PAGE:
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|Case Number:||Criminal Appeal E005 of 2020|
|Parties:||Johnstone Oduor v Republic|
|Date Delivered:||05 Nov 2021|
|Court:||High Court at Mombasa|
|Judge(s):||Anne Apondi Ong'injo|
|Citation:||Johnstone Oduor v Republic  eKLR|
|Advocates:||Ms. Kambaga for the Respondent Mr. Magolo Advocate for the Appellant|
|Advocates:||Ms. Kambaga for the Respondent Mr. Magolo Advocate for the Appellant|
|History Advocates:||Both Parties Represented|
|Case Outcome:||Appeal allowed|
|Disclaimer:||The information contained in the above segment is not part of the judicial opinion delivered by the Court. The metadata has been prepared by Kenya Law as a guide in understanding the subject of the judicial opinion. Kenya Law makes no warranties as to the comprehensiveness or accuracy of the information|
REPUBLIC OF KENYA
IN THE HIGH COURT OF KENYA
CRIMINAL APPEAL NO. E005 OF 2020
J U D G M E N T
1. The Appellant Jonhstone Oduor was accused in Mombasa Chief Magistrates’ Court Criminal Case No. 506 of 2018 with the offence of robbery with violence contrary to section 295 as read with section 296 (2) of the Penal Code.
2. The particulars are that Johnstone Oduor on the 1st day of March, 2018 at Bamburi area Likoni sub-county within Mombasa County jointly with others not before court while armed with pangas and knives, robbed Patrick Barasa of cash Ksh. 1,000/= and at the time of such robbery used actual violence against the said Patrick Barasa by stabbing him twice on his left waist joint.
3. The prosecution called 5 witnesses in support of its case that the Appellant committed the offence of robbery with violence. Upon the trial Magistrate-weighing the evidence of the prosecution witnesses against the sworn statement of the Appellant, it was concluded that the Appellant was guilty and he was convicted and sentenced to life imprisonment.
4. The Appellant was aggrieved by the conviction and sentence and he preferred the Petition of Appeal on the following grounds:
i. THAT the learned trial Magistrate erred in law and fact in failing to indicate the language used in court and in failing to have the same translated into a language that the Appellant was conversant with.
ii. THAT the learned trial Magistrate erred in law and fact in proceeding with trial based on a charge that is defective and basing a conviction on a defective charge.
iii. THAT the learned trial Magistrate erred in law and in fact in failing to appreciate that considering the age of the Appellant and the charge facing him, the Appellant was entitled to legal representation as provided for by the Constitution of Kenya, 2010 and in proceeding with a trial in the manner the court did, greatly prejudiced the Appellant.
iv. THAT the learned Magistrate erred in law and fact by finding that the offence charged and all its ingredients had been proved.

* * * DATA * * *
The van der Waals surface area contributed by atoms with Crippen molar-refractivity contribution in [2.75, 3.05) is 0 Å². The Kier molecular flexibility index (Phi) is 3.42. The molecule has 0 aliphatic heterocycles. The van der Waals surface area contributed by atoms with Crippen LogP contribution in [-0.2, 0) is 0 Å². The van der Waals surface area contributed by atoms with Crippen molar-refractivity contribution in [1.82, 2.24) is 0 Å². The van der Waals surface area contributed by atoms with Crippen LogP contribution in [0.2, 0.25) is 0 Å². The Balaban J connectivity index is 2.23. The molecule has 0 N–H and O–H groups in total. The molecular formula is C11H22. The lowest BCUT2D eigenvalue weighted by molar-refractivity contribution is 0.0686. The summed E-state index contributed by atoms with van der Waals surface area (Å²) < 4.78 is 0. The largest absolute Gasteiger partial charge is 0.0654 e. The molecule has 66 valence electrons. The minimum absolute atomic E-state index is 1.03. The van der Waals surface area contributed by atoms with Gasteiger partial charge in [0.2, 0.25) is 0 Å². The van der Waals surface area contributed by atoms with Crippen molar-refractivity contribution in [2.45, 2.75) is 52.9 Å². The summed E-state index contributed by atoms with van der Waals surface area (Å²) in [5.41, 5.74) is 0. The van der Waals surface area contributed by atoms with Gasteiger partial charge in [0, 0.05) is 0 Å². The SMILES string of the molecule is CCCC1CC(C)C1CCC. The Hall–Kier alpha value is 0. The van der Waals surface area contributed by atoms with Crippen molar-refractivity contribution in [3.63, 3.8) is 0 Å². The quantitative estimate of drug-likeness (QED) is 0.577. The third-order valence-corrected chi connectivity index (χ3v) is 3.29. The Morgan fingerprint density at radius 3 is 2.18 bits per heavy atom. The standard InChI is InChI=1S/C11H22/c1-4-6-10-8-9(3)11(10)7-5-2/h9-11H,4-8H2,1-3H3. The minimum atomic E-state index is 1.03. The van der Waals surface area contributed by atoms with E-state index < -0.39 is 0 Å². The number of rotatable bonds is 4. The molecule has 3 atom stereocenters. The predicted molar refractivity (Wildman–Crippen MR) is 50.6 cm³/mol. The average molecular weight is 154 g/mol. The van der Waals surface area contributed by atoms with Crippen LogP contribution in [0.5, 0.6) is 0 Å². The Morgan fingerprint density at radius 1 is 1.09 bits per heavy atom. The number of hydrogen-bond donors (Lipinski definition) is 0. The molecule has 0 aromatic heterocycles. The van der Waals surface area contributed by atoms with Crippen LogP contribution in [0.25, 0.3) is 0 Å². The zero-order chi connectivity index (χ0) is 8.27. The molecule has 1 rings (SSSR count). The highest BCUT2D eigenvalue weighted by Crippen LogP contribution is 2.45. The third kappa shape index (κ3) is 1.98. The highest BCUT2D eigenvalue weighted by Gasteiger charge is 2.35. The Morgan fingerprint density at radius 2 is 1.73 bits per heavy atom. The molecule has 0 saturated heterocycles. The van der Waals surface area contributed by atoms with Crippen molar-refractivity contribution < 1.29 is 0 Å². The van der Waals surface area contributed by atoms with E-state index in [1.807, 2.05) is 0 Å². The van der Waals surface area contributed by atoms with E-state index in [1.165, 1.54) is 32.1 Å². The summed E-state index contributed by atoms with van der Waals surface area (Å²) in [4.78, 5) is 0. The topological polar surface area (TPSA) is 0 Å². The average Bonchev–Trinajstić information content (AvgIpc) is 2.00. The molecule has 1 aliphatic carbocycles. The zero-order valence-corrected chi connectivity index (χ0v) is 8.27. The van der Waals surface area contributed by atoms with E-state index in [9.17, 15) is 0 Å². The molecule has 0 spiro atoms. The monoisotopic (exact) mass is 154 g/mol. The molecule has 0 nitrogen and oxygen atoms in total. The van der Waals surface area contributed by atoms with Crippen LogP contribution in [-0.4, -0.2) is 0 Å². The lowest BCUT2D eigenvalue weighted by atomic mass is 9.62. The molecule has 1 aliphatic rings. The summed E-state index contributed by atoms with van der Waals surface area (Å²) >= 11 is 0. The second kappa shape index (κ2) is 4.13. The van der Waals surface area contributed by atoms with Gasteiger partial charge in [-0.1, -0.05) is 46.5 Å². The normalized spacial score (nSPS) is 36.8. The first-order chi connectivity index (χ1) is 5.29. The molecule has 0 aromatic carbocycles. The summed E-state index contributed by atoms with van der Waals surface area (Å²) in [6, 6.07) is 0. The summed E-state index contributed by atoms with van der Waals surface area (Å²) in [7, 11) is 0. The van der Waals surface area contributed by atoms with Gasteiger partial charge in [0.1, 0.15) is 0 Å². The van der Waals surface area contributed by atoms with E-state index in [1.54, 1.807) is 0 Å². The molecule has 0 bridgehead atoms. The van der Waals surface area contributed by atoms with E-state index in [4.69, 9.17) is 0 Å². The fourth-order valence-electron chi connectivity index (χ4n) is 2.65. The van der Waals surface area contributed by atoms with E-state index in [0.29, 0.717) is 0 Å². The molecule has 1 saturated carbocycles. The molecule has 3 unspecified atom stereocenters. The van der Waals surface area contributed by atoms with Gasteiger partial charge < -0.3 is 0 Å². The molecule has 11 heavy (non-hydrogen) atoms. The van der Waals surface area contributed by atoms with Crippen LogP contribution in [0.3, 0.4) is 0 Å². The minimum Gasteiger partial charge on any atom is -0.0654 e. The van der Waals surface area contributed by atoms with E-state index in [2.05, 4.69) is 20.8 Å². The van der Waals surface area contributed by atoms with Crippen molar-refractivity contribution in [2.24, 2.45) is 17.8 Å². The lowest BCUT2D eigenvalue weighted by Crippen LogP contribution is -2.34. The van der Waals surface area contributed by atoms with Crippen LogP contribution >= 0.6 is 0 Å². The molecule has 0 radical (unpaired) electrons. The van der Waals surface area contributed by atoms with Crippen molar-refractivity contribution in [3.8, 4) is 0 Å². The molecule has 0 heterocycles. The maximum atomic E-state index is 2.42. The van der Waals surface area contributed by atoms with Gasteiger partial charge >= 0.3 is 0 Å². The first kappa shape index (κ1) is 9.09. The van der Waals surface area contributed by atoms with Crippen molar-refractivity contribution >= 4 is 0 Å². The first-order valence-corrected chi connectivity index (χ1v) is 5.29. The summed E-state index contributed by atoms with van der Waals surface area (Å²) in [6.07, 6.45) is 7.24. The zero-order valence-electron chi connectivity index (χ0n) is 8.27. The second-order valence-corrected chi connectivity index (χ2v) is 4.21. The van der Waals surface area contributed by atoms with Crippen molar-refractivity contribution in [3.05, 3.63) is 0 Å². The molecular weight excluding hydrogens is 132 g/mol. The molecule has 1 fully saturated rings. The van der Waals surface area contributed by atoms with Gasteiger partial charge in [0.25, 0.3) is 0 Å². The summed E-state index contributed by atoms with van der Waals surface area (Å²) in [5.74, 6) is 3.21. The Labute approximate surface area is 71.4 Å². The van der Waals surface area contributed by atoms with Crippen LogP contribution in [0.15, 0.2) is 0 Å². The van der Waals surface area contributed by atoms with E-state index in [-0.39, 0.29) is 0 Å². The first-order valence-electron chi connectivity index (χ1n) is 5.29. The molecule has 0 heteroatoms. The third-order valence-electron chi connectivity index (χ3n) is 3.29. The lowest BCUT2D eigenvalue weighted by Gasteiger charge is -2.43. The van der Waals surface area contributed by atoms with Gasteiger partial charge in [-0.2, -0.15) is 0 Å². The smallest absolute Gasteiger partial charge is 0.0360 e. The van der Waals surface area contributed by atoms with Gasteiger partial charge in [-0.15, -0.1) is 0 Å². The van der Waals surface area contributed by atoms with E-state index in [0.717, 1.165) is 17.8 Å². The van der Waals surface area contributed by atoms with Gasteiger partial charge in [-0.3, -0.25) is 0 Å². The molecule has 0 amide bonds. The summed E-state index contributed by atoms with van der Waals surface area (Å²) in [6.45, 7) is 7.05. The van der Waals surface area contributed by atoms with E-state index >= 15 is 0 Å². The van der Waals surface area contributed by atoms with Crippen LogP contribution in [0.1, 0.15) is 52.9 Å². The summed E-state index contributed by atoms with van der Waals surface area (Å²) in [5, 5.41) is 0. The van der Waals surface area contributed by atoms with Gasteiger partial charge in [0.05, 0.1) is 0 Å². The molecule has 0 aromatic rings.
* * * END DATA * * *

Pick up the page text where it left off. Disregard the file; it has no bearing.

v. THAT the learned trial Magistrate erred in law and fact in shifting the burden of proof onto the Appellant.
vi. THAT the sentence was manifestly excessive and was imposed without consideration of the Appellant’s circumstances.
5. The Appellant prayed that the conviction be quashed and the sentence set aside.
6. The prosecution’s case was that the Complainant was waiting at the gate for the to be opened at around 2140hrs when seven men who were standing by hit is leg with a metal, stabbed him on the back and stole Ksh. 1, 000/= from his pocket.
7. That when the gate was opened, he held the hand of the assailant who was holding the knife while the rest ran away. The Complainant said that the Appellant was part of the gang that attacked him.
8. PW 2 heard the Complainant knocking the gate and when he went out, he found him holding the Appellant and he was bleeding from the back. He took him to Zaru Medical Clinic where he was treated. He said he did not find the Appellant with a weapon but he found the Complainant holding him.
9. PW 3 testified that the Complainant called him to open the gate but when he got out, he noted that he was struggling with people outside. When he opened, some of the people ran away but the Complainant was holding the Appellant herein. That they called for help and neighbors-including PW 2, came. That the mob beat the Appellant and the Complainant was taken to hospital while the Appellant was taken to the Likoni Police Station.
10. PW 3 testified that the moon was full and that he is the one who took the Appellant to the police station.
11. PWN4-B Dr. Nafis Seif, produced the P3 Form prepared by Dr. Najea who found that the Complainant that the Complainant had two deep piercing wounds on the lower left back which was bleeding profusely.
12. PW 5- PC Benson Chieraa of Likoni police station investigated the offence and preferred charges against the Appellant.
13. When the Appellant was place on the defence, he gave a sworn statement and stated that at about 7:00 pm he was heading home when he heard noise of people calling out ‘thief.’ He went to check and when he got to the door, he was arrested. He said he was a student at St. Gloria’s in Form three and he did not participate in the crime. He said he did not accompany the thieves.